Hi there CSAers! Our share family consists of my girlfriend Mary and I (Caitlyn), and we have the Bridge share plus a Berry share, which means we do our veggie and orchard share every other week, and berries every week. This has been going a long way towards feeding us this summer. Mary is a vegetarian, and I have recently given up meat, so we’re eating a lot of produce. We do supplement our share with trips to the Greenmarket for things like garlic, onion and herbs, along with milk and yogurt. Here’s our haul for this week:
Our biggest learning curve has been figuring out how to immediately deal with preserving the produce we won’t eat in the first few days. The New York Time’s Raw Panic article gave us a lot of good pointers. As a result, some of our red peppers were immediately chopped up.
After roasting them in the oven around half an hour at 400 degrees, they come out like this:
Mary made a marinade for the peppers which was inspired by Ottolenghi’s book Plenty. If you’ve not seen this cookbook, I’d advise you to take a look! It has really helped to broaden our cooking horizons, Our marinade consisted of many cloves of garlic sliced thin, basalmic vinegar, oil, rosemary, sugar, salt and pepper.
The rest of our red peppers were pickled in sugar, water, cider vinegar, pink peppercorns, and coriander seed, also based off part of an Ottolenghi recipe. Since we didn’t process the jar after packing it, these are a quick pickle that will last a few weeks in the fridge. The brine was simmered for 20 minutes on the stove top, then poured over the pepper slices in the jar.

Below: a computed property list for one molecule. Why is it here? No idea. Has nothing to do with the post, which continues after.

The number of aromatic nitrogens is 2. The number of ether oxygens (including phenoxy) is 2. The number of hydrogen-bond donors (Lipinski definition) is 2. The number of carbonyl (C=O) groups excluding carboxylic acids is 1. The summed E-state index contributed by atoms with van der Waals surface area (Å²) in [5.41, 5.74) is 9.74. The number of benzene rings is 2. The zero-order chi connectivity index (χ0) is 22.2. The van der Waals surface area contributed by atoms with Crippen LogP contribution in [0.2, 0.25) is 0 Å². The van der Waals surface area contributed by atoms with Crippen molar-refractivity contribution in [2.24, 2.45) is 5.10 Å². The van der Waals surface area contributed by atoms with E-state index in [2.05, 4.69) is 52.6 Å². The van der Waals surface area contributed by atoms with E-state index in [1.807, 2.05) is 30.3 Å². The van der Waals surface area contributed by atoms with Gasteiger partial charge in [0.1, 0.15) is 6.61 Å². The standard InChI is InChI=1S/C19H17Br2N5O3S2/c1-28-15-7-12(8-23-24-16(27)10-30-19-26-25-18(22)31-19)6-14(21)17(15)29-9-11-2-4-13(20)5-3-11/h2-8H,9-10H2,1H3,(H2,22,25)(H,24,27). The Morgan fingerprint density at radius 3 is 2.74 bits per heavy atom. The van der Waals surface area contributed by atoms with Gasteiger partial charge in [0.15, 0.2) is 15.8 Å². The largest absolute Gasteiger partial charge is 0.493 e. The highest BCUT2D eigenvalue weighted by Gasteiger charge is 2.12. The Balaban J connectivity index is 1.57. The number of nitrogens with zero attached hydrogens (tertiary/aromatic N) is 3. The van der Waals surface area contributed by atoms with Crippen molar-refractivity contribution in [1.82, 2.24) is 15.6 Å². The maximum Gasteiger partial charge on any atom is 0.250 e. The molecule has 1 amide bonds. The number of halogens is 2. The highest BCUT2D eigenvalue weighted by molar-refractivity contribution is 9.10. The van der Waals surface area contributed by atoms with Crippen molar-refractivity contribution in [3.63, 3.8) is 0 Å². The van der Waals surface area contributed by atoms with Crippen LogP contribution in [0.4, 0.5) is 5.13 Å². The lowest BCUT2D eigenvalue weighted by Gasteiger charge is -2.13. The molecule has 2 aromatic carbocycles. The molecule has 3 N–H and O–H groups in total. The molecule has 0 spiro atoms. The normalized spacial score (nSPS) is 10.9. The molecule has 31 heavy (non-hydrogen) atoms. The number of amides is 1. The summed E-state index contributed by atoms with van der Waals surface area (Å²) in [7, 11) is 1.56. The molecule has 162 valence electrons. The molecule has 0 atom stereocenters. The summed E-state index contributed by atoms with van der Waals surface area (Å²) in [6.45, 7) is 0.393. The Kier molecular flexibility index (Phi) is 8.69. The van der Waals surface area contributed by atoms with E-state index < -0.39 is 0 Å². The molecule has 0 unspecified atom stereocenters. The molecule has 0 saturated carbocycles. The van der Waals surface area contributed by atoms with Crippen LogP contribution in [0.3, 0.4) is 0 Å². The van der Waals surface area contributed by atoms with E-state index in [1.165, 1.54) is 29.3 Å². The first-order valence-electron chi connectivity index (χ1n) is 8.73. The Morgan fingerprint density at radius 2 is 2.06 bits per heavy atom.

Since we’ve been getting such lovely greens in our share, we make pesto almost every time we pick up! This week brought us a healthy bunch of radish greens.
After they were washed in our salad spinner, they went into our food processor, along with pumpkin seeds, garlic, plenty of olive oil, and parmesan cheese.
Since we’ve been making pesto so often, we just toss in any kind of nut or seed along with whatever greens are on hand. Pesto is pretty hard to mess up, so it’s great to experiment with! My favorite mixes kale, basil, and walnuts.
Since we have the berry and orchard share, we received a lot of apples in this pick up. Since we had so many, we did a little experimenting. One roasted bunch combined apples, cippolini onion, golden raisins, seedless grapes, thyme sprigs, a little balsamic and a little malt vinegar.
Since they were accidentally forgotten in the oven at 400 degrees for close to an hour, they cooked down to a mush.
However, this was a happy accident, since the mush was an excellent snack spread on toast with Humboldt Fog cheese on top!
Apples also become breakfast this week. A favorite way to eat them is to combine apple slices, a few slices of tahini, a drizzle of honey, and cinnamon.
Thank you to Louisa Shafia, whose book Lucid Food gave us this idea. If, like us, you still have blackberries in your freezer from your Grieg Farm share, they are delicious in this mix too.